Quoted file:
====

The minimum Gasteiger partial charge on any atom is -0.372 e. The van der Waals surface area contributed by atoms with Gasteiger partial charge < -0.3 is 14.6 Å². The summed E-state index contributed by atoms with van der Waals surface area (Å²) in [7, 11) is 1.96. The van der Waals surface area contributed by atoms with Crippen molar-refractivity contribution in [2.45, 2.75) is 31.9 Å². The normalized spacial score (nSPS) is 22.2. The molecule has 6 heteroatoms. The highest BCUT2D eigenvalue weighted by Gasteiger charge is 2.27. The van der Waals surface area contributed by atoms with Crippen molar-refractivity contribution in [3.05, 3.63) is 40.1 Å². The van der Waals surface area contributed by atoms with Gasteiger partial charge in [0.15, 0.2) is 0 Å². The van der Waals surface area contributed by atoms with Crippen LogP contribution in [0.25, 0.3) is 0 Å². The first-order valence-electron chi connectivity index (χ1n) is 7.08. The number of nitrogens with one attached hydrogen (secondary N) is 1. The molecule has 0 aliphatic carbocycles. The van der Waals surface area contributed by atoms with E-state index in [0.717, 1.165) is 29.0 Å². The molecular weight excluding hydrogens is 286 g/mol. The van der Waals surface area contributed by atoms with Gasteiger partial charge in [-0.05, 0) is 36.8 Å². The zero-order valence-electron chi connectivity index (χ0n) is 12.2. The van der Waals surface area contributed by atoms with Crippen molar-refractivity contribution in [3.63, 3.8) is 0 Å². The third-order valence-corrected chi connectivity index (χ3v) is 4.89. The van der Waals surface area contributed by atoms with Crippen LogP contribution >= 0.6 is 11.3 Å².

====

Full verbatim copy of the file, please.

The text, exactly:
The minimum Gasteiger partial charge on any atom is -0.372 e. The van der Waals surface area contributed by atoms with Gasteiger partial charge < -0.3 is 14.6 Å². The summed E-state index contributed by atoms with van der Waals surface area (Å²) in [7, 11) is 1.96. The van der Waals surface area contributed by atoms with Crippen molar-refractivity contribution in [2.45, 2.75) is 31.9 Å². The normalized spacial score (nSPS) is 22.2. The molecule has 6 heteroatoms. The highest BCUT2D eigenvalue weighted by Gasteiger charge is 2.27. The van der Waals surface area contributed by atoms with Crippen molar-refractivity contribution in [3.05, 3.63) is 40.1 Å². The van der Waals surface area contributed by atoms with Gasteiger partial charge in [0.15, 0.2) is 0 Å². The van der Waals surface area contributed by atoms with Crippen LogP contribution in [0.25, 0.3) is 0 Å². The first-order valence-electron chi connectivity index (χ1n) is 7.08. The number of nitrogens with one attached hydrogen (secondary N) is 1. The molecule has 0 aliphatic carbocycles. The van der Waals surface area contributed by atoms with E-state index in [0.717, 1.165) is 29.0 Å². The molecular weight excluding hydrogens is 286 g/mol. The van der Waals surface area contributed by atoms with Gasteiger partial charge in [-0.05, 0) is 36.8 Å². The zero-order valence-electron chi connectivity index (χ0n) is 12.2. The van der Waals surface area contributed by atoms with Crippen molar-refractivity contribution in [3.63, 3.8) is 0 Å². The third-order valence-corrected chi connectivity index (χ3v) is 4.89. The van der Waals surface area contributed by atoms with Crippen LogP contribution >= 0.6 is 11.3 Å².